Turning 50 is not only a major milestone but a good opportunity to consider how to ensure you remain in good health for many years to come. For women, in particular, this means taking into account certain infamous hormonal changes.
“Aging women must pay extra attention to their health, since menopause and other hormonal changes place them at an increased risk for health concerns such as osteoporosis,” says Brittany Ferri, M.S., Ph.D., OTR/L, medical advisor for Medical Solutions BCN. “The lower levels of estrogen also place women at an increased risk of heart disease and stroke.”
That’s why Ferri recommends a balanced diet, plenty of exercise, and regular doctor’s checkups for women over 50. But what, beyond the basics, should you focus on for longevity? Here, experts break down five health and fitness musts for women over 50.
1. Do weight-bearing exercises and resistance training
Weight-bearing exercises require you to work against gravity—and they’re super-important for staying strong well into your golden years. You see, the decreased estrogen that comes with menopause means that calcium isn’t deposited in bones as easily, often leading to declining bone density, explains Kevin Lees, D.C., of The Joint Chiropractic.
Fitness, in general, is a good idea, since “not only does exercise help with bone density, but it also contributes to balance, proprioception, and agility that may lessen the chance of falls that lead to fractures,” Lees says. But weight-bearing and resistance exercises (think squats, lunges, weight machines, free weights, and training with medicine balls) are particularly essential. In addition to supporting bones, these types of movement also help women “fight the inevitable encroachment of sarcopenia, involuntary loss of skeletal muscle mass and strength,” says Chad Larson, N.M.D., D.C., C.C.N., C.S.C.S., an advisor for Cyrex Laboratories.
Research shows that resistance training helps prevent the loss of muscle mass that can occur in older adults and help them stay mobile. In fact, women who exercise regularly in their fifties are more likely to be healthy in their seventies and eighties, says Lees.
If you’re new to resistance training (or exercise in general), consider working with a certified fitness professional to come up with a routine that’s appropriate for your abilities and goals.
2. Drink plenty of water
This simple tweak can make a big difference in your ability to maintain a youthful appearance over the years. “Drinking plenty of water—at least eight eight-ounce glasses per day—will help maintain hydration levels to regulate kidney and liver function,” says Ferri. This supports the body’s ability to ward off the build-up of toxins and pollutants that can accelerate the aging process, as well as keep hormone levels more balanced, ultimately promoting healthy skin, hair, and nails, which often age significantly after age 50. Not the biggest fan of guzzling H2O? Here are eight fun (promise!) ways to drink more of it.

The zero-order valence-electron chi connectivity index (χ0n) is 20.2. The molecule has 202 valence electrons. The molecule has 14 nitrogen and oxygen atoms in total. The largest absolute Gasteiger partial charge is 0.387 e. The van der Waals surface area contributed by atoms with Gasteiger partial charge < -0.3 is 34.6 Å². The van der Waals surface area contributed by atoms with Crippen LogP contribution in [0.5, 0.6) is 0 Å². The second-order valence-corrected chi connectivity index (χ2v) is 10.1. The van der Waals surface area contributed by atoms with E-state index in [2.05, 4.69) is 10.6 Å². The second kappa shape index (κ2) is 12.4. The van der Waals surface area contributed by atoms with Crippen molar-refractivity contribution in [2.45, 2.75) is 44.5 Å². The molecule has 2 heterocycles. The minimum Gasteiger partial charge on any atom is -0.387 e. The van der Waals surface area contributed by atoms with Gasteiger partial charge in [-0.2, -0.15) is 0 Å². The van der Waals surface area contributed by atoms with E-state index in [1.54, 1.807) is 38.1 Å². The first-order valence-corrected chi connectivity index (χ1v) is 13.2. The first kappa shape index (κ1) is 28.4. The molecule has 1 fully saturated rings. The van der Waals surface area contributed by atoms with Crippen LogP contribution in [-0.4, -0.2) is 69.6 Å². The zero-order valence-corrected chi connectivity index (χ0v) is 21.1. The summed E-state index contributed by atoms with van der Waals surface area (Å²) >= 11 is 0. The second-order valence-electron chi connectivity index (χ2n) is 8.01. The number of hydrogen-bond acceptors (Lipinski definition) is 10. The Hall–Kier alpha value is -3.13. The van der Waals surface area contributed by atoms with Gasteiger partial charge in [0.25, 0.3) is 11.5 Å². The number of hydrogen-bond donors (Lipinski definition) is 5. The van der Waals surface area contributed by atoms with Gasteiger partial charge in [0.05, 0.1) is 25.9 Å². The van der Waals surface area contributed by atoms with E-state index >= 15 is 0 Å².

3. Get Serious About vitamin D
The ‘sunshine vitamin’ is always essential, but its paramount nature becomes even more clear for mature adults. “As we age, our bodies absorb fewer nutrients, which may lead to nutrient deficiencies,” says Lees.
“Vitamin D is important in so many areas of health,” he says. Two in particular that are of high importance for women over 50: bone and cardiovascular health. (Heart disease is the leading cause of death for women in the U.S., per the CDC.)
A quick blood test done by your doctor can confirm your vitamin D levels and provide a sense of how much you may need to supplement with to support optimal health.
4. Practice gratitude
Practicing gratitude is a good idea whether you’re 10 or 110, but it’s of special significance as you get older. “As women age, their estrogen levels naturally decline, which can contribute to faster brain aging,” Larson says. “Scientific evidence shows that a gratitude practice not only improves your overall mental state but also helps prevent cognitive decline, meaning that the simple practice of counting your blessings instead of your burdens can have lasting benefits for women’s brains.”
5. Prioritize your mental health
According to the CDC’s State of Mental Health and Aging in America, “depressive disorders are a widely under-recognized condition and often are untreated or under-treated among older adults.” Plus, according to other CDC data, women over 50 report more current and lifetime diagnoses of depression and anxiety than men. This may be because of factors related to menopause and the fact that more older women are caregivers than men, suggests Los Angeles-based clinical psychologist Lauren Kerwin, Ph.D.
Read More: 6 Strategies For Curbing Obsessive Thoughts
Since estimates suggest one in five adults over 50 struggles with a mental illness such as anxiety, addiction, or depression, it’s crucial to take your mental health as seriously as your physical health, Kerwin says. “Depression in older adults is highly treatable, but is often overlooked or pushed aside, as people often focus more on their physical health,” says Kerwin. “What they don’t realize is that chronic health problems (e.g. backaches and pain) are often psychosomatic and exacerbated by stress and poor mental health,” she continues.
It’s never too late in life to seek the help of a trained mental health professional and explore your own unique route to healing.